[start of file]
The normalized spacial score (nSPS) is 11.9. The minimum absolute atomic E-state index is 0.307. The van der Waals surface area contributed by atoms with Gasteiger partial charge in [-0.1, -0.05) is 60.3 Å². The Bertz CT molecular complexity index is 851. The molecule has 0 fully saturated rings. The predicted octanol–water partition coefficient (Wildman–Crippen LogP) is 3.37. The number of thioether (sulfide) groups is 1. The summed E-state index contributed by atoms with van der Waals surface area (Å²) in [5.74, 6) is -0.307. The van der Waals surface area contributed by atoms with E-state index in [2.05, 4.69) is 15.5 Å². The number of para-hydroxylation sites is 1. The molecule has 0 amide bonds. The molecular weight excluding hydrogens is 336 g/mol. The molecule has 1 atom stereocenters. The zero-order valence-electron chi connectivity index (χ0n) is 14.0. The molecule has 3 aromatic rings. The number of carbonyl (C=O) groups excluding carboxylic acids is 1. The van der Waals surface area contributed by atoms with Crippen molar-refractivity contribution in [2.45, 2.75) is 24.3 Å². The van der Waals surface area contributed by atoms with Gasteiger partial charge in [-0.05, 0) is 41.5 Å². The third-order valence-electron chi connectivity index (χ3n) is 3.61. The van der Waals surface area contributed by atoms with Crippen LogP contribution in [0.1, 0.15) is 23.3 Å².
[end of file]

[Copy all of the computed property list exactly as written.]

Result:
The normalized spacial score (nSPS) is 11.9. The minimum absolute atomic E-state index is 0.307. The van der Waals surface area contributed by atoms with Gasteiger partial charge in [-0.1, -0.05) is 60.3 Å². The Bertz CT molecular complexity index is 851. The molecule has 0 fully saturated rings. The predicted octanol–water partition coefficient (Wildman–Crippen LogP) is 3.37. The number of thioether (sulfide) groups is 1. The summed E-state index contributed by atoms with van der Waals surface area (Å²) in [5.74, 6) is -0.307. The van der Waals surface area contributed by atoms with E-state index in [2.05, 4.69) is 15.5 Å². The number of para-hydroxylation sites is 1. The molecule has 0 amide bonds. The molecular weight excluding hydrogens is 336 g/mol. The molecule has 1 atom stereocenters. The zero-order valence-electron chi connectivity index (χ0n) is 14.0. The molecule has 3 aromatic rings. The number of carbonyl (C=O) groups excluding carboxylic acids is 1. The van der Waals surface area contributed by atoms with Crippen molar-refractivity contribution in [2.45, 2.75) is 24.3 Å². The van der Waals surface area contributed by atoms with Gasteiger partial charge in [-0.05, 0) is 41.5 Å². The third-order valence-electron chi connectivity index (χ3n) is 3.61. The van der Waals surface area contributed by atoms with Crippen LogP contribution in [0.1, 0.15) is 23.3 Å².